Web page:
University of the District of Columbia Law Review


Mark Osler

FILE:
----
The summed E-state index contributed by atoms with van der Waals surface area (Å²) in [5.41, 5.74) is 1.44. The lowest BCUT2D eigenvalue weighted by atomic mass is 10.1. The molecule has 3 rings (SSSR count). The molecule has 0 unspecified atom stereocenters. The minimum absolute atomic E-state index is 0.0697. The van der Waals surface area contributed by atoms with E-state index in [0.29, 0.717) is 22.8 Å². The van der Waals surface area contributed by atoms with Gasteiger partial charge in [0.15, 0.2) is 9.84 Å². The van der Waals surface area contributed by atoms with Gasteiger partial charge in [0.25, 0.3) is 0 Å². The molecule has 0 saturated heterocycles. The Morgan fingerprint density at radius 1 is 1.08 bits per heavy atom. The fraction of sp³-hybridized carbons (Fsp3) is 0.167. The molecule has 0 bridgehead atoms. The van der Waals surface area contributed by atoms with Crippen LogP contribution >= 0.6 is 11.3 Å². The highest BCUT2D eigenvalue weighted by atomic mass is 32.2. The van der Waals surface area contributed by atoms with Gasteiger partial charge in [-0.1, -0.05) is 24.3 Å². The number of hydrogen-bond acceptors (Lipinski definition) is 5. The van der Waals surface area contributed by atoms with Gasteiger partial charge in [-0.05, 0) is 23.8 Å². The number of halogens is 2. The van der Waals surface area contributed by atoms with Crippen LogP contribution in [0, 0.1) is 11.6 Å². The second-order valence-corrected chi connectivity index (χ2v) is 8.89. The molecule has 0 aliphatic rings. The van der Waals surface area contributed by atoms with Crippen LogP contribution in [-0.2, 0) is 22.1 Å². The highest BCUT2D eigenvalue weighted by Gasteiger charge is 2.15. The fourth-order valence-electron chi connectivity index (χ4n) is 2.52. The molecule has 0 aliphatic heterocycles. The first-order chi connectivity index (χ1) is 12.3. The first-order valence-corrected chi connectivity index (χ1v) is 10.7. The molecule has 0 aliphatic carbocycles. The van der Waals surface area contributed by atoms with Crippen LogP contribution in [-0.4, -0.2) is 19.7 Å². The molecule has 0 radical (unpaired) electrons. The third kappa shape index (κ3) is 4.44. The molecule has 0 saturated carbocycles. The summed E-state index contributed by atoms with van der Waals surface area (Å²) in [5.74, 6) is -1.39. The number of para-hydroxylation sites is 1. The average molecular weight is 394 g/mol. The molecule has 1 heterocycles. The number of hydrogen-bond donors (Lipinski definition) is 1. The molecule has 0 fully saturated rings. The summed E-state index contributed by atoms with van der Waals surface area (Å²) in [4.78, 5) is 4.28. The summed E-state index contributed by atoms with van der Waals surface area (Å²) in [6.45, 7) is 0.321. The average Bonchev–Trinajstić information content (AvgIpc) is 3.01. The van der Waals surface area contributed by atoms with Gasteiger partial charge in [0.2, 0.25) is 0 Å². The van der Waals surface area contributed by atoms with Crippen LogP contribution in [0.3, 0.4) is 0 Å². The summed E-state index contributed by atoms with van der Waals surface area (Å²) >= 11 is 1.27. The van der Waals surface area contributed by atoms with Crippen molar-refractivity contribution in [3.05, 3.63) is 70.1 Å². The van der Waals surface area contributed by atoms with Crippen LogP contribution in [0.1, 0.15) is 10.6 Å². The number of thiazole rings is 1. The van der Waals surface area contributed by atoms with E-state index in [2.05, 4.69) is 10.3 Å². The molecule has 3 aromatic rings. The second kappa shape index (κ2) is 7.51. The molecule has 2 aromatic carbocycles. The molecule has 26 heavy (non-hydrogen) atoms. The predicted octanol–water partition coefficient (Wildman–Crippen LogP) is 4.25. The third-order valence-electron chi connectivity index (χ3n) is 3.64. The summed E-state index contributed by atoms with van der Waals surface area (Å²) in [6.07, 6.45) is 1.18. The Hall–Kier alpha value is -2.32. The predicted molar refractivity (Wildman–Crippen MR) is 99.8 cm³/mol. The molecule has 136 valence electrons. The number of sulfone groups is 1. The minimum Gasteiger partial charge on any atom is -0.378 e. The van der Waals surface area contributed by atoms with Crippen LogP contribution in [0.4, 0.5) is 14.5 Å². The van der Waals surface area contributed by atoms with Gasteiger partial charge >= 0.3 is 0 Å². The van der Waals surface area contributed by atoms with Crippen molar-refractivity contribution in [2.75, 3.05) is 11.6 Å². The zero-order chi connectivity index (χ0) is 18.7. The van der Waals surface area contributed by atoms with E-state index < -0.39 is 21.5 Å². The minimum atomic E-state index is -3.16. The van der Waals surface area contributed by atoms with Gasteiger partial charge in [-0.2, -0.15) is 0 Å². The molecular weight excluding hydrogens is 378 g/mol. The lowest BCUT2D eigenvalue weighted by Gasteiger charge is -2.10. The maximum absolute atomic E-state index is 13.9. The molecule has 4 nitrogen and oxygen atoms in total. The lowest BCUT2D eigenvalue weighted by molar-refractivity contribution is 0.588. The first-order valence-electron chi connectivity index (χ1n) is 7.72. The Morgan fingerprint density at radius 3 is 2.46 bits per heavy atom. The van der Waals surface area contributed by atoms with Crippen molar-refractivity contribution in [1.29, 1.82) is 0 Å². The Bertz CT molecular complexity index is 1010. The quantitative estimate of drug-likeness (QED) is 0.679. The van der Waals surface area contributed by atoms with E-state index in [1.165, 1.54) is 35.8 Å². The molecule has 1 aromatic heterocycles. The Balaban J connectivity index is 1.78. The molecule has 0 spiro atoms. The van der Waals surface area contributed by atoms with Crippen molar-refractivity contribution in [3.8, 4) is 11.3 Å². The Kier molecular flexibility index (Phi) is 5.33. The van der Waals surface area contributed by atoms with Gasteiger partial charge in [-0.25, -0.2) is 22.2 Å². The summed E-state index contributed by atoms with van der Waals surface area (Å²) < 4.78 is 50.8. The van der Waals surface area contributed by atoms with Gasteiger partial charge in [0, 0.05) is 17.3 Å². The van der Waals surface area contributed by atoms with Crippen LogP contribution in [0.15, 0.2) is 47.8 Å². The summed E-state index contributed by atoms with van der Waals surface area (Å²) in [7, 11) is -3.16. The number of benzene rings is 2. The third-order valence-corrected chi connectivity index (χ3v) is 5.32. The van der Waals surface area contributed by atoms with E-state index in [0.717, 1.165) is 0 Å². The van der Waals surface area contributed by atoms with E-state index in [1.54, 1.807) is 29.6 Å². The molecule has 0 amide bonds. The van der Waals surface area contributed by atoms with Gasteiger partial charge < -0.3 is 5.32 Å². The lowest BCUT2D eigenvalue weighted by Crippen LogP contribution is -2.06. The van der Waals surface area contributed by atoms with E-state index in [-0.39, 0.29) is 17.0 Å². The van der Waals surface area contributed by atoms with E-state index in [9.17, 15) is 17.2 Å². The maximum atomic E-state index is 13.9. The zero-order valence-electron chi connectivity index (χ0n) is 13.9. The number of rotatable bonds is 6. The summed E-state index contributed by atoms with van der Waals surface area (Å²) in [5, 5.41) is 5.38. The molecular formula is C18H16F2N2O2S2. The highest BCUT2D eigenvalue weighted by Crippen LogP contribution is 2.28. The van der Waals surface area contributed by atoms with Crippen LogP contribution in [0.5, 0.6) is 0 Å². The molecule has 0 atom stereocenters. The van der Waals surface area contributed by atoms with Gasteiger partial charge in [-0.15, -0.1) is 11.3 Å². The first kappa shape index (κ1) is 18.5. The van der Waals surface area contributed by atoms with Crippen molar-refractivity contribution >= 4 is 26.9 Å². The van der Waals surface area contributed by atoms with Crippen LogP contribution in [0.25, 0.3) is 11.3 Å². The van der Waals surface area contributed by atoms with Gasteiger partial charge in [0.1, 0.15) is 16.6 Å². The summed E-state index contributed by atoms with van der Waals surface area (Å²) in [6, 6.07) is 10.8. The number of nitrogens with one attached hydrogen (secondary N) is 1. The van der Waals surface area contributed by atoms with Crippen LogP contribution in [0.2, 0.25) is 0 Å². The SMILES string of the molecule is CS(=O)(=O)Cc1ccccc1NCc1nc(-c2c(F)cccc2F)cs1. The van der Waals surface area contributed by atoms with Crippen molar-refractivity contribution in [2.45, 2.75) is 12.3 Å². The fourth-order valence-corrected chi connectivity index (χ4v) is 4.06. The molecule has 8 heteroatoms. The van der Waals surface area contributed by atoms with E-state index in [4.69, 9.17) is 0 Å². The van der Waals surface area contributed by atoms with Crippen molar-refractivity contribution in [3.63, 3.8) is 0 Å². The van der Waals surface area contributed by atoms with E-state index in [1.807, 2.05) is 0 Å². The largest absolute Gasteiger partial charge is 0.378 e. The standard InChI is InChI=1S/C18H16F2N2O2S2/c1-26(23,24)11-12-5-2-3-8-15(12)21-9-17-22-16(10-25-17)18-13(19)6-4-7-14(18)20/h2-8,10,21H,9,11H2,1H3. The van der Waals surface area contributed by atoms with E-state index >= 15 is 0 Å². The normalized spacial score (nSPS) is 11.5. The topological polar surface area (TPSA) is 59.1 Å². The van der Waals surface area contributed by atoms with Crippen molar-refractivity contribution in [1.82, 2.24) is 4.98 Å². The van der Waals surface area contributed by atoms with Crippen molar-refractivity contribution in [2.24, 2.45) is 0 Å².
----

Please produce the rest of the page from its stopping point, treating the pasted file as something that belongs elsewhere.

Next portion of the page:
Law enforcement actions should be judged by a simple measure: are they solving a problem? After all, we Americans loathe the loss of freedom and the spending of tax dollars, and we should never take away citizens' freedom and money unless there actually is a problem being solved. Illegal narcotics are a problem, but we aren't solving it. Narcotics trafficking and use lead to violence, undermine productivity,' and rip apart the social fabric of families and communities. Despite much attention to these issues, drug use in this country continues at high levels, even among children.2 We have failed, and it is time to try something new, radical, and rooted in two conservative ideals: a belief in the power of markets, and the desire for a smaller and less intrusive federal government. This article argues that the failure of law enforcement to solve the problem of narcotics trafficking is rooted in a failure to discern the basic nature of drug trafficking. Drug trafficking is a business. 3

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